Antarctica: The Frozen Continent
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Geologic History: Antarctica was not always the frozen, dry continent it is now. Two hundred million years ago, it was the center of a “supercontinent” called Gondwana that included parts of South America, Africa, India, and Australia.

The breakup of Gondwana about 180 million years ago started the episode of continental drift that separated Africa from South America, and formed the South Atlantic Ocean. 

At the same time, the Indian subcontinent started moving north, heading for Asia and the eventual uplift of the Himalayas, while Antarctica moved southward. The similarity in the types of rocks and fossils found in these southern continents helps prove the theory of continental drift.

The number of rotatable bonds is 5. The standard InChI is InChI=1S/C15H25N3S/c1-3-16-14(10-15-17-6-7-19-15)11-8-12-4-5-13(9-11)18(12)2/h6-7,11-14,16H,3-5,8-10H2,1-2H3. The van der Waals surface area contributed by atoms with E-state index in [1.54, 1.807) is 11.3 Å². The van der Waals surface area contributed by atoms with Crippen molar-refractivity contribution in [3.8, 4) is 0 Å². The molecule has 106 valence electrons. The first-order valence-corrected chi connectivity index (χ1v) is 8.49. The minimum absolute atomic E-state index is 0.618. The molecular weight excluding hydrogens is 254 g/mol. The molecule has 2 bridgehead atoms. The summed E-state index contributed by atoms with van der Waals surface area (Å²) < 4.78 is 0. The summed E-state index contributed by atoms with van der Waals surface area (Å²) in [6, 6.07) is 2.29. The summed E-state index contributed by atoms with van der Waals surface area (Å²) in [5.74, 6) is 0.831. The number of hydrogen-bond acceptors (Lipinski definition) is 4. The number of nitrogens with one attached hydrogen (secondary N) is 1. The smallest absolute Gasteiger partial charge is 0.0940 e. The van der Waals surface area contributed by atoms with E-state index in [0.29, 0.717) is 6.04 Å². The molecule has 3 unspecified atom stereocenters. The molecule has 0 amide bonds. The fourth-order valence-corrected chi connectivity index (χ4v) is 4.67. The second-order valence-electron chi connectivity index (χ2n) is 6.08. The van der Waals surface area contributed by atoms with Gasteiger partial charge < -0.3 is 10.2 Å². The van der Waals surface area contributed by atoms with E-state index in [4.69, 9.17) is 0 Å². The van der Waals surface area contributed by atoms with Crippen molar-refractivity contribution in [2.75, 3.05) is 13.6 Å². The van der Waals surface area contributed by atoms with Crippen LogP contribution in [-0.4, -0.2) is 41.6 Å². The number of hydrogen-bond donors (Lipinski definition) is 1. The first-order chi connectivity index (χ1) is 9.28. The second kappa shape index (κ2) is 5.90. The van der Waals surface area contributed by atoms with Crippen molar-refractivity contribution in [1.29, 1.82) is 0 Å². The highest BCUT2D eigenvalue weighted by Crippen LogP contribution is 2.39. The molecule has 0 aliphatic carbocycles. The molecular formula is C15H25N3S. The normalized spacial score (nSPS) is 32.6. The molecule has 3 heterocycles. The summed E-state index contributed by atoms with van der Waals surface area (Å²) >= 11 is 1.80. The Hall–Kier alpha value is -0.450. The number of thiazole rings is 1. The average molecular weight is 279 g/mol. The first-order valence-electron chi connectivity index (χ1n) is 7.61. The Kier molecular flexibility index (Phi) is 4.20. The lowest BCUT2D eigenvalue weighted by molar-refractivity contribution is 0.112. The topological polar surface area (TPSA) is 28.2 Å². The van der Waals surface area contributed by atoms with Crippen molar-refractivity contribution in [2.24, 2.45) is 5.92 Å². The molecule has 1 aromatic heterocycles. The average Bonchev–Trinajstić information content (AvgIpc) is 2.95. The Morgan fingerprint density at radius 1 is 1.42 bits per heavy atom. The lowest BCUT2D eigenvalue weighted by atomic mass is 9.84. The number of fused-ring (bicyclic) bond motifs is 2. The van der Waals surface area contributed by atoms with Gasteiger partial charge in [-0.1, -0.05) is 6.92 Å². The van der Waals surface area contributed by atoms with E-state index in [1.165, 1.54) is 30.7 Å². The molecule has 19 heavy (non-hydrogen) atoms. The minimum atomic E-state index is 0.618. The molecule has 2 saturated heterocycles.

Rocks and fossils also confirm that Antarctica was once connected to these regions, and that it was much warmer and wetter in the distant past.

The plate reconstructions shown above were derived from data made available on the ODSN-Geomar Web site.